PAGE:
“Travel Ban 4.0”, described more fully in this post, applies to refugees only, indefinitely suspending the ability of refugees already in the U.S. to bring over their “follow-to-join” spouses and under 21 year old, unmarried children who are still abroad, and temporarily suspended refugee processing of any refugees from eleven countries, including Egypt, Iran, Iraq, Libya, Mali, North Korea, Somalia, South Sudan, Sudan, Syria, and Yemen. (Update: On January 29, 2018, the government announced that it is no longer suspending refugee processing from the eleven countries listed earlier, but will subject them to intensified scrutiny – this, notwithstanding that refugees have long endured more scrutiny than any other category of immigrant to the U.S., going through identity, background, and other verifications that typically take 18 to 24 months.)
On December 23, 2017, a Federal District Court in Washington State issued a nationwide injunction blocking enforcement of Travel Ban 4.0 against follow-to-join relatives. (The court also blocked enforcement of the ban against any persons from the eleven designated countries who have a bona fide relationship with a person or entity in the U.S., as defined previously by the Supreme Court, but that is now likely moot following the government’s January 29, 2018 decision mentioned above.)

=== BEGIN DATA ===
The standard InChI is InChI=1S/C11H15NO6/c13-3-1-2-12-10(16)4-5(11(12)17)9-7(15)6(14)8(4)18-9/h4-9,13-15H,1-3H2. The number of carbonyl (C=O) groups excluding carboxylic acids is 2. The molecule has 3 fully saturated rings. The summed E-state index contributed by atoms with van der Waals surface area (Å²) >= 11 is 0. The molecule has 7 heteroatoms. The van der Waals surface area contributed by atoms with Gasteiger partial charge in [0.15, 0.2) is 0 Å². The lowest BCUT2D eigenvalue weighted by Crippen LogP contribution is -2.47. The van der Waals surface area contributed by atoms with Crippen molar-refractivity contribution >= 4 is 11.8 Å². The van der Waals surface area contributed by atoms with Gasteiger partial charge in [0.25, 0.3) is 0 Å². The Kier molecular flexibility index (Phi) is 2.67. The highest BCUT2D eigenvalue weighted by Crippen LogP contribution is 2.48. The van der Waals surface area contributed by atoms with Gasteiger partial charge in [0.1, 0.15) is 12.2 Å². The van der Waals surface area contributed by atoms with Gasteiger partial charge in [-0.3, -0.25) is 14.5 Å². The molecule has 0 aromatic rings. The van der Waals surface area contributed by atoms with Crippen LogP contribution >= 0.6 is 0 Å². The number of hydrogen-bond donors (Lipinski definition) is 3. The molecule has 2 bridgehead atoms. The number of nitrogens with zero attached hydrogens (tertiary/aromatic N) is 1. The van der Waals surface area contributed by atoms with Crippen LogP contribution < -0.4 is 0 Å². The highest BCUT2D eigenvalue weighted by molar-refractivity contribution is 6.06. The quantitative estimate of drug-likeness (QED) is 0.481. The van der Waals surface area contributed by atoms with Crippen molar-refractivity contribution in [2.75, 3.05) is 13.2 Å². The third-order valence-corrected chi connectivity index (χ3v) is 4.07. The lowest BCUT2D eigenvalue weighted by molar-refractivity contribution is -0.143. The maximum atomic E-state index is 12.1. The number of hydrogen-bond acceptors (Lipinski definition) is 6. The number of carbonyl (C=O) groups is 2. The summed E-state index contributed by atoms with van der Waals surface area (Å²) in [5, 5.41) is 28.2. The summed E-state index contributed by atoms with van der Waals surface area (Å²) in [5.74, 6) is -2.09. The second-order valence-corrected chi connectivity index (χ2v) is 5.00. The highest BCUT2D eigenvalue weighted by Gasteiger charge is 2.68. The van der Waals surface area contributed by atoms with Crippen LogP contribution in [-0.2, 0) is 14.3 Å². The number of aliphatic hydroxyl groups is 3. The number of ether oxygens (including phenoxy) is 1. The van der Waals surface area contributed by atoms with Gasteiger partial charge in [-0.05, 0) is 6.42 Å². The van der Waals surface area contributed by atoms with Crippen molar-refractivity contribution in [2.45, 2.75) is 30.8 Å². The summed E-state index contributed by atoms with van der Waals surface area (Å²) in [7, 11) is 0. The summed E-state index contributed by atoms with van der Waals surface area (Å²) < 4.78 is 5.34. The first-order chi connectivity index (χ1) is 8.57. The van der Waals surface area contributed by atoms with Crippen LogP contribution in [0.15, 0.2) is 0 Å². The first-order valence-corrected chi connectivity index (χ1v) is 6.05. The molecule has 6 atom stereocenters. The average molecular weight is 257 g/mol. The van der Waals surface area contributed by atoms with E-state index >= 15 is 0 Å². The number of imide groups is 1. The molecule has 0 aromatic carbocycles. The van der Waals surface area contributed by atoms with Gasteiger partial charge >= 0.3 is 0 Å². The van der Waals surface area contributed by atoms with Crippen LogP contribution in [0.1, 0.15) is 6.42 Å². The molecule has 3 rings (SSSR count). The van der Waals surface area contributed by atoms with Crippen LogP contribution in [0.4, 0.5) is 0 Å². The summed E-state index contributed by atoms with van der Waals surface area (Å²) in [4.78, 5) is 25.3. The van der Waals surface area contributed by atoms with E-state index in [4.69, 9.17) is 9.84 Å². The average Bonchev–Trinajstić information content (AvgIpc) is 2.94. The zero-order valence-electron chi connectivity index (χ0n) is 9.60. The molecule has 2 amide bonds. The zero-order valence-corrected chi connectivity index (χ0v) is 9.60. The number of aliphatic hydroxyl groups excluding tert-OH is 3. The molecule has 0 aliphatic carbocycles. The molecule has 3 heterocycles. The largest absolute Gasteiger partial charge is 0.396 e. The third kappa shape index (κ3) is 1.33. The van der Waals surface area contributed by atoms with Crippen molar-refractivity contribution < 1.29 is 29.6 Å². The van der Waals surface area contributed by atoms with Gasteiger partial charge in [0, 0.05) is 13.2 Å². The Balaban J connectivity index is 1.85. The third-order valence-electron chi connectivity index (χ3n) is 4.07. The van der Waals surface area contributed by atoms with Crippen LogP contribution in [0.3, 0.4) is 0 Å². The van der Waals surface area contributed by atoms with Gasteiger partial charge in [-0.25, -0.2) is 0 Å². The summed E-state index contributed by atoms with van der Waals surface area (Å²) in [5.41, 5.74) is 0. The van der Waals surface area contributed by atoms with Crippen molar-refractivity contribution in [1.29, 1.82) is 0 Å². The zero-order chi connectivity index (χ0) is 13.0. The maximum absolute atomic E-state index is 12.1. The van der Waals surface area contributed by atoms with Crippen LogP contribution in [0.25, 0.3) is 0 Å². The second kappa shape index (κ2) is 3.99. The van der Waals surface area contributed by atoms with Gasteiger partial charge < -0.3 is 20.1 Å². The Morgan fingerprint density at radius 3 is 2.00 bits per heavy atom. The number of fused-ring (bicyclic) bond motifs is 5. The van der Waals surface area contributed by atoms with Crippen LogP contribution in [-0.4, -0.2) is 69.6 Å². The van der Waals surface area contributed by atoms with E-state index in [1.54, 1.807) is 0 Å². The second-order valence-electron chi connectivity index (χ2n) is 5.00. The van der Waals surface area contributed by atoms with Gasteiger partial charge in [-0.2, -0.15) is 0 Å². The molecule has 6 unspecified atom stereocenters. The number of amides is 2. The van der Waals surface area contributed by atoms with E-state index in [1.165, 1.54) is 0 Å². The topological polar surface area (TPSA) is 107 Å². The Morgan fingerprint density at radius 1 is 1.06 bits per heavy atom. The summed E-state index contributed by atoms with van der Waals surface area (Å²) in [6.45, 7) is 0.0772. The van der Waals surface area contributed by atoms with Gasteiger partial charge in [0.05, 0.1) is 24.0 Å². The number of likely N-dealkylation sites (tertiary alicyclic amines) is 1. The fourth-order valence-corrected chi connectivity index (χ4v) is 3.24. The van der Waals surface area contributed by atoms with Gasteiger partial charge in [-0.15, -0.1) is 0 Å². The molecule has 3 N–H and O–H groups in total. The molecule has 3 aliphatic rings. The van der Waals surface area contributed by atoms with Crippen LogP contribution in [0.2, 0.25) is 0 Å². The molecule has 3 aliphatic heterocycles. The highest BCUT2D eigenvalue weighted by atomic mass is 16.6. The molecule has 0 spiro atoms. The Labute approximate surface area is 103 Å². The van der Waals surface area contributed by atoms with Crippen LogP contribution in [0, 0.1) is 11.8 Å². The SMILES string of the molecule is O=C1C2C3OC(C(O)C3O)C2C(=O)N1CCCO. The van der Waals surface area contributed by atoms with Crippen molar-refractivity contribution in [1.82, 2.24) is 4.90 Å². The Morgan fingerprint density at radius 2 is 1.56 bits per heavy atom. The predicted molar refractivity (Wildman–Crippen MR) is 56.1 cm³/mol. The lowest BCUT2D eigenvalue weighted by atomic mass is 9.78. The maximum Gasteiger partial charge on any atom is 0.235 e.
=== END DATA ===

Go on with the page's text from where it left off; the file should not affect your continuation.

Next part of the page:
On December 27, 2017, the government challenged the District Court’s injunction against implementation of the Travel Ban 4.0 against refugees who have received assurances from refugee resettlement agencies.
Bottom line: Under the Federal Court’s ruling the government should continue to process visa applications for follow-to-join relatives of refugees already resettled in the U.S. while this litigation continues.
NOTE: As a practical matter, the government has put a stranglehold on refugee processing irrespective of any court decisions. Fewer than a third as many refugees were admitted in the first quarter of FY 2018 as compared to the prior three fiscal years as explained in this Wall Street Journal article. Refugee resettlement agencies across the country are cutting staff because not only is this fiscal year’s 45,000 cap on refugee admissions the lowest number since 1980, but also at the rate refugees are actually being allowed in, barely half that number might actually arrive. UPDATE: In Maine, as of March 21, 2018, only 30 refugees had arrived for resettlement (compared to several hundred at the same time in 2016).
How does this affect Maine’s businesses?
- If you have refugee employees, be aware of their stress due to the uncertainty of whether this court decision will hold, and their worries about when their spouses and children, whom they may have been expecting to immigrate soon, will be able to reunite with them here in the U.S.
- Maine has resettled hundreds of refugees annually for decades. Refugees from four of the eleven targeted countries – Somalis, Iraqis, Syrians and Sudanese – have been long been the majority of those resettled here each year. They become integral members of our communities, working, volunteering, and spending their earnings locally. With Maine’s historically low unemployment rate and shrinking labor pool, we need workers. Refugees already were subject to more strenuous vetting than any other category of immigrant. Choking off this regular source of new immigrants to Maine will hurt Maine’s economy.